Like many of you, I have been working from home the last month along with the rest of the team at Boardable. As a software company, we are fortunate to be able to work remotely without losing a beat. Also, before the COVID-19 pandemic we worked from home on Tuesdays, so the DNA was already in the team. We shifted gears overnight and it’s been a good experience overall.
In many ways, this change (and the pandemic itself) has brought focus and urgency to Boardable. We have picked up the pace and made some big moves. We’ve also gotten greater clarity on what problems we are solving for our customers. I believe we will come out of this experience a stronger team with a more compelling offering. All good things.
But as we enter Month Two, I’m beginning to see the downside to being fully remote. The best way I can describe this is as the difference between attention and awareness. I think of attention as being where you direct your conscious mind, which has very limited capacity. Conversely, awareness consumes and processes terabytes of data through your unconscious mind every second. This is something of a superpower for humans. It makes connections behind the scenes, it informs our “gut feeling.”
When people work together in a shared space, as we mostly do, they often struggle to remain focused. Their attention muscle gets fatigued. The social chatter and activity can drag them away from the work at hand. To stay on track they often find themselves working at night to leverage focused time to get things done. This can lead to burnout.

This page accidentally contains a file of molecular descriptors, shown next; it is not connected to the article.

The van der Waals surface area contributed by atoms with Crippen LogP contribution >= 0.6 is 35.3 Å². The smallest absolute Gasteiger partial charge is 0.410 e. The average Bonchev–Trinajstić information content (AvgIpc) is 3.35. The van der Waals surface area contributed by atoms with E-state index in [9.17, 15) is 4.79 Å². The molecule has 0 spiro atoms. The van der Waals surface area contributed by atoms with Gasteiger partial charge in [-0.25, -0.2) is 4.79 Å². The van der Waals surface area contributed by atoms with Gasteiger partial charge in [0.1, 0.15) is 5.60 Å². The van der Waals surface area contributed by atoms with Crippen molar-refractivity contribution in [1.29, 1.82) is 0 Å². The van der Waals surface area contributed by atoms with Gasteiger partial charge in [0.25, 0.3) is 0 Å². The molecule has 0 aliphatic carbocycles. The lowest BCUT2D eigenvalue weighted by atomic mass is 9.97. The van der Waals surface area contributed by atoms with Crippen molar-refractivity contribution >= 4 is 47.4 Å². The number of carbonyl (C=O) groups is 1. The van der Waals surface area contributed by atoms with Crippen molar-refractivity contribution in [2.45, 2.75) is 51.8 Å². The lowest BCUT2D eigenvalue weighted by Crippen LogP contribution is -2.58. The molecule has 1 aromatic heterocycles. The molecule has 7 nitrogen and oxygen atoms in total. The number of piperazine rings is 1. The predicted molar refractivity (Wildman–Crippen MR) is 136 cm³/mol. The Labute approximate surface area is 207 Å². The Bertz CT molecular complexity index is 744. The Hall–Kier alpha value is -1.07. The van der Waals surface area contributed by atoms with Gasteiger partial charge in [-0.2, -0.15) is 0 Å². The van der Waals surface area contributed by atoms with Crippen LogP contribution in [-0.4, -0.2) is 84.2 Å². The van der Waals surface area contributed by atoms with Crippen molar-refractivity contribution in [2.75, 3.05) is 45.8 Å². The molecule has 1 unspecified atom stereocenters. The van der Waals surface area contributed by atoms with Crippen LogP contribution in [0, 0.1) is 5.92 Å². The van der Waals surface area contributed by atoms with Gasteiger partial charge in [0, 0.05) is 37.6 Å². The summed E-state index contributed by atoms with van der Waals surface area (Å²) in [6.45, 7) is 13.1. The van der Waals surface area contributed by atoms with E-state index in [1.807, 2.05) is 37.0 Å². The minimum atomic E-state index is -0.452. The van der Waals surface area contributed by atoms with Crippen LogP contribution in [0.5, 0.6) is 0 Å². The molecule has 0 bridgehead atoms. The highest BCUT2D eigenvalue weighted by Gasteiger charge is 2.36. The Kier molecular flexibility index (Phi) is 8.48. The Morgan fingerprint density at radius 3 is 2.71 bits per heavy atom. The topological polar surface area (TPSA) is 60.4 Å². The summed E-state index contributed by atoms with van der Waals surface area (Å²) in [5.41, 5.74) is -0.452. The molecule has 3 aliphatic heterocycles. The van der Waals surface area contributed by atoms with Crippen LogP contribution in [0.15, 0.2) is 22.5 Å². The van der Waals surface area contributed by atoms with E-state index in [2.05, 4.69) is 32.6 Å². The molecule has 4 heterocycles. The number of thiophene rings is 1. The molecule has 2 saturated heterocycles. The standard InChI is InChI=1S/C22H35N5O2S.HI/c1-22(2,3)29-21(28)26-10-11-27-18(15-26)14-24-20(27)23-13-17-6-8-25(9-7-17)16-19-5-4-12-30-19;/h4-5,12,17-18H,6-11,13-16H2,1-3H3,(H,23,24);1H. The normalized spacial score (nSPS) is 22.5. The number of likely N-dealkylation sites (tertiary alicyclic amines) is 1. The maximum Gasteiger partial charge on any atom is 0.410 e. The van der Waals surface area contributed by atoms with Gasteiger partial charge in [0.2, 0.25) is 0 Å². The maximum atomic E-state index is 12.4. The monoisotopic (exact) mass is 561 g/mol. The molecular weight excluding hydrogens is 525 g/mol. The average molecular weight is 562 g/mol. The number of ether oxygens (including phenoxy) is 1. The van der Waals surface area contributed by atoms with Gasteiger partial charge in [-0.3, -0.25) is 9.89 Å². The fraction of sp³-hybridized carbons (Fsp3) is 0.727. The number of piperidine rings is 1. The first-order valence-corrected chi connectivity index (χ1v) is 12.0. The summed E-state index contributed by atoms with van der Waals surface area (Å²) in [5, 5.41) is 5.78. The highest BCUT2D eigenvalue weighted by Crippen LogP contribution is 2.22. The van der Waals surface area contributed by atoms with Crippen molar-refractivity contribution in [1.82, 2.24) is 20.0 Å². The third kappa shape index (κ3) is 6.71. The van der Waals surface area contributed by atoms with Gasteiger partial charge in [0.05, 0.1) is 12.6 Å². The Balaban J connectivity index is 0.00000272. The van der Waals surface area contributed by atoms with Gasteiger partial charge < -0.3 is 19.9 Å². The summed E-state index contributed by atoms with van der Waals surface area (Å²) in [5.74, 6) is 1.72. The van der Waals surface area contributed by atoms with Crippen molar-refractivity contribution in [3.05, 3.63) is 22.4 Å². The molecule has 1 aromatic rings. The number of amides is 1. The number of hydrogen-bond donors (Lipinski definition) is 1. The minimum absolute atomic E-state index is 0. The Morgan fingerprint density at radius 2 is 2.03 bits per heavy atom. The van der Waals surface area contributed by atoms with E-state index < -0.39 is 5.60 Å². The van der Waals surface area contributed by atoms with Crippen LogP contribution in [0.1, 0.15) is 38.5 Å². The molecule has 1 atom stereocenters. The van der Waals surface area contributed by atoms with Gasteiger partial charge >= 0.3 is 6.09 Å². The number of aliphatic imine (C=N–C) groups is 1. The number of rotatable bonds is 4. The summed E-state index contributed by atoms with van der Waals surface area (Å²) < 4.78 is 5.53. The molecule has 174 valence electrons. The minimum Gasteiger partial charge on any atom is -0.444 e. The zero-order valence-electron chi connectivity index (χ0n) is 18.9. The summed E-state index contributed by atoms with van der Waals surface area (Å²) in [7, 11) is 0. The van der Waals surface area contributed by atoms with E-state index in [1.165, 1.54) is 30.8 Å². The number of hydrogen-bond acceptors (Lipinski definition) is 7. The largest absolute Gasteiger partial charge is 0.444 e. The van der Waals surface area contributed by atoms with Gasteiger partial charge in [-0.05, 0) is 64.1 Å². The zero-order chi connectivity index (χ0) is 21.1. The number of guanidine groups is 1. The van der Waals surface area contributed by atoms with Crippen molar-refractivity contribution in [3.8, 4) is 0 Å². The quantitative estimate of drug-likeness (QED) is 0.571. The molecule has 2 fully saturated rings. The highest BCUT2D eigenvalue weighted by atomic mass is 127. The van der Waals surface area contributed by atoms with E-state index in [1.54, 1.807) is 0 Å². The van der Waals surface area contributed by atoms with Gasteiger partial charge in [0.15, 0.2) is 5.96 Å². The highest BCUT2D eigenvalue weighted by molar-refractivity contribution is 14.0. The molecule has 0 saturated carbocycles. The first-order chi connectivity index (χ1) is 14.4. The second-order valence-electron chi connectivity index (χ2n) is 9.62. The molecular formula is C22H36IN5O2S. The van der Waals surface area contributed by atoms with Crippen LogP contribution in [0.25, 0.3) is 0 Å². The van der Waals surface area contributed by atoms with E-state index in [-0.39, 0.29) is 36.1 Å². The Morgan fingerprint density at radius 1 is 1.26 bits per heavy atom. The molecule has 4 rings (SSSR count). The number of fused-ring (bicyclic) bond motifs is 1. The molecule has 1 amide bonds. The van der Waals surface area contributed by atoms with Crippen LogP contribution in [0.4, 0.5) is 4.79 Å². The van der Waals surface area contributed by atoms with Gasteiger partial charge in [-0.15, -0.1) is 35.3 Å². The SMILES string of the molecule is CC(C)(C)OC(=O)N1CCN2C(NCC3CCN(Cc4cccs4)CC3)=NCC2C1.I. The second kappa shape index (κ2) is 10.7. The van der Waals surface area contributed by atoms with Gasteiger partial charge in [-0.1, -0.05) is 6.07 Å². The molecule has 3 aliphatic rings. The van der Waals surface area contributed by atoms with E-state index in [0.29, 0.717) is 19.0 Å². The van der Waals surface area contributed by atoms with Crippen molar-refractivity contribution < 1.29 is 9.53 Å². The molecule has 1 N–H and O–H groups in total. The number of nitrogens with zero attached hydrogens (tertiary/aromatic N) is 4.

But on the flip side, the awareness that we all get from being immersed in the activity of the business helps fill gaps in experience or knowledge and build a shared understanding. It is also cultural glue. We may be focused, or trying to focus, on the task at hand but we are also hearing two people discuss an issue or idea that has relevance to our area of the business. With remote work, that pretty much goes away. We are left to leverage attention as our primary mental muscle.
For a while you can coast on the built-up shared awareness you have as a team. And there are ways to simulate some aspect of in-person experiences with virtual hang outs. But it isn’t the same. Humans are wired to use all our senses to process experiences. Virtual experiences only use two senses: sight and sound. We are also missing the real, if hard to measure, energy that flows between a group of people working in a shared space.
So what’s the solution here? My thinking is that as we tiptoe back into offices and workspaces, we will need to embrace the best of both worlds—attention and awareness.
Here’s what I think will happen: Many companies will increase work from home days/times to give their teams the time they need to do heads down, focused work that requires their full attention. Additionally, they will have at least one or two days a week where everyone is together, maybe a little less productive, but reaping the benefits of building a shared understanding through increased awareness. I believe that this current experience will change the way we think of attention and awareness for the better.
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